- Flame appears to have two modules designed for infecting USB sticks: “Autorun Infector” (similar to Stuxnet) and “Euphoria” (spread on media using a “junction point” directory that contains malware modules and an LNK file that trigger the infection when this directory is opened);
- Flame may also replicate via local networks using the following:
- The printer vulnerability MS10-061 exploited by Stuxnet – using a special MOF file, executed on the attacked system using WMI;
- Remote jobs tasks.
- When Flame is executed by a user who has administrative rights to the domain controller, it is also able to attack other machines in the network: it creates backdoor user accounts with a pre-defined password that is then used to copy itself to these machines.
- So far no 0-day vulnerabilities have been found, despite the fact that some fully-patched Windows 7 installations have been compromised, might indicate the presence of high-risk 0-days.
With no doubt a beautiful piece of malware written with the precise intent of Cyber-Espionage. Besides the resounding features of the malware, I found particularly interesting the same infection mechanism used by Stuxnet, that make me think of (another) possible double agent implanting the first infection.
This (legitimate) suspicion is also reinforced by the disarming conclusions issued by CrySyS Lab:
The results of our technical analysis support the hypotheses that sKyWIper was developed by a government agency of a nation state with significant budget and effort, and it may be related to cyber warfare activities.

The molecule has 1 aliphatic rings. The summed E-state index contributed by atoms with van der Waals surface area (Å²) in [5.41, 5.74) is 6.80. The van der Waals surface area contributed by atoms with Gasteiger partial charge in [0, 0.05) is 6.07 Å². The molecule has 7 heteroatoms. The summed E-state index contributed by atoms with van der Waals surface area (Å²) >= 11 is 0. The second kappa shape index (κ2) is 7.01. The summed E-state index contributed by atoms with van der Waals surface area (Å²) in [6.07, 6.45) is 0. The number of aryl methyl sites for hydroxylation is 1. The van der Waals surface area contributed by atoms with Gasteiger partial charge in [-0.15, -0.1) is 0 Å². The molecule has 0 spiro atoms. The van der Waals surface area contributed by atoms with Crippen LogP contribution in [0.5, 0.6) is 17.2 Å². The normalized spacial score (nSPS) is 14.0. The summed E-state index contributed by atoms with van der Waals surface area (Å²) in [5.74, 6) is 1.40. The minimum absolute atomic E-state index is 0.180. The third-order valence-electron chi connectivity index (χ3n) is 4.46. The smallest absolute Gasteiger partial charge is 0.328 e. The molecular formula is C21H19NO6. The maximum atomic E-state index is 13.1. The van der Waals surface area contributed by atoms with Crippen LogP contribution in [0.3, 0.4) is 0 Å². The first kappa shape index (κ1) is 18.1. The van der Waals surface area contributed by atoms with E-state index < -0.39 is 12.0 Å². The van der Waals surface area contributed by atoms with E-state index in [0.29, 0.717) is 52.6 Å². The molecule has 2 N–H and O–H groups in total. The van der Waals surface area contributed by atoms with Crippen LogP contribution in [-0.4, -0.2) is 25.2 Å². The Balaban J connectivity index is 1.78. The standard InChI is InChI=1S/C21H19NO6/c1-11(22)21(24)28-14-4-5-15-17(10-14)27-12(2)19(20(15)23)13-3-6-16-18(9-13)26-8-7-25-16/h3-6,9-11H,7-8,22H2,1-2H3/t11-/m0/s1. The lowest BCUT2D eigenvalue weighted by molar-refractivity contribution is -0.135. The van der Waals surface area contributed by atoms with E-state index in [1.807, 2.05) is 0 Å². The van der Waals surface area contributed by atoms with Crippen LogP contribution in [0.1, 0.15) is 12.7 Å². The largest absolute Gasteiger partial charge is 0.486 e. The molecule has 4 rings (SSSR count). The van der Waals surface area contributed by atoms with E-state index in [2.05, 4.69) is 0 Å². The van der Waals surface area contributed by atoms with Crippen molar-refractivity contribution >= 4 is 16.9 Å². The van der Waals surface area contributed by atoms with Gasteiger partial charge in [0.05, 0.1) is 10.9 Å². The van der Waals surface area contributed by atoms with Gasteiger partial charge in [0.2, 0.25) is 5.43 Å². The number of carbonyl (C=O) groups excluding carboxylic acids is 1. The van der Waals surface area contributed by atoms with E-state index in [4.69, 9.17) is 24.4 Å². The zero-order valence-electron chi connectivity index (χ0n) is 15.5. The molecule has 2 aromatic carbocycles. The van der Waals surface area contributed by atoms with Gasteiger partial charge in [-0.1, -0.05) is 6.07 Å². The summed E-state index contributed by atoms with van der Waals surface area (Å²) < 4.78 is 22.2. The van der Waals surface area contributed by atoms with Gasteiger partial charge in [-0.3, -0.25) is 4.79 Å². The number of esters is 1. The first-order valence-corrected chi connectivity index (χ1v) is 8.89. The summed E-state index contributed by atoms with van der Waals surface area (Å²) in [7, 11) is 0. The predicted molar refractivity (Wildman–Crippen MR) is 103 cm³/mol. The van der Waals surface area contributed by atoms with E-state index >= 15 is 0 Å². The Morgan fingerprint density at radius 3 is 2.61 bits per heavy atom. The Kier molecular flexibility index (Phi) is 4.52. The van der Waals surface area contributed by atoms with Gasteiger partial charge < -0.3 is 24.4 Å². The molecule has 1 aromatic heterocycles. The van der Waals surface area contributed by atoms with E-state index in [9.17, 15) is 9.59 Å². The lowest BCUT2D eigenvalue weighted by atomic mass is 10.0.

Cyberwarfare is generally considered asymmetric since, in theory, inside the cyber world “size does not matter” and a smaller and weaker state could declare a cyber war against an enemy, regardless of the size of the latter in the real world. Think for instance to the example of China and Philippines to quickly understand how this assertion can dramatically come true.
Because of this asymmetry and other factors such as the difficulty to trace cyber attacks, many consider quite likely that cyberwars might make wars easier according to the equation: “more cyberwarfare means more wars.”
A new and provocative article by Princeton’s Adam Liff in the “Journal of Strategic Studies” offers a completely new interpretation that may be summarized as: the advent of cyber-weapons may eventually promote world peace.
In his article the author debunks several myths about Cyberwarfare: first of all, cyberwarfare may seem asymmetrical but it’s a myth that advanced cyber-weapons are cheap and easily available; developing them requires a lot of resources, time, and operational secrecy. Think for instance to Stuxnet (and the effort needed to build it) that clearly demonstrates that building a targeted cyber weapon, capable of limiting collateral damages require a deep knowledge of the target and hence huge investment.
Moreover, would not be wise for weaker states to start a cyber war against an enemy nation without adequate capabilities to back up the same conflict in the real world, otherwise they might be wiped out by the conventional enemy response of the stronger state.
Last but not least, according to Liff, would not be easy for states engaged in cyberwarfare to fully understand the actual consequences of their own cyber-attacks. The risk of self-inflicted damage would be high while cyber-attacks might inadvertently affect some otherwise lucrative assets like an enemy’s banking infrastructure.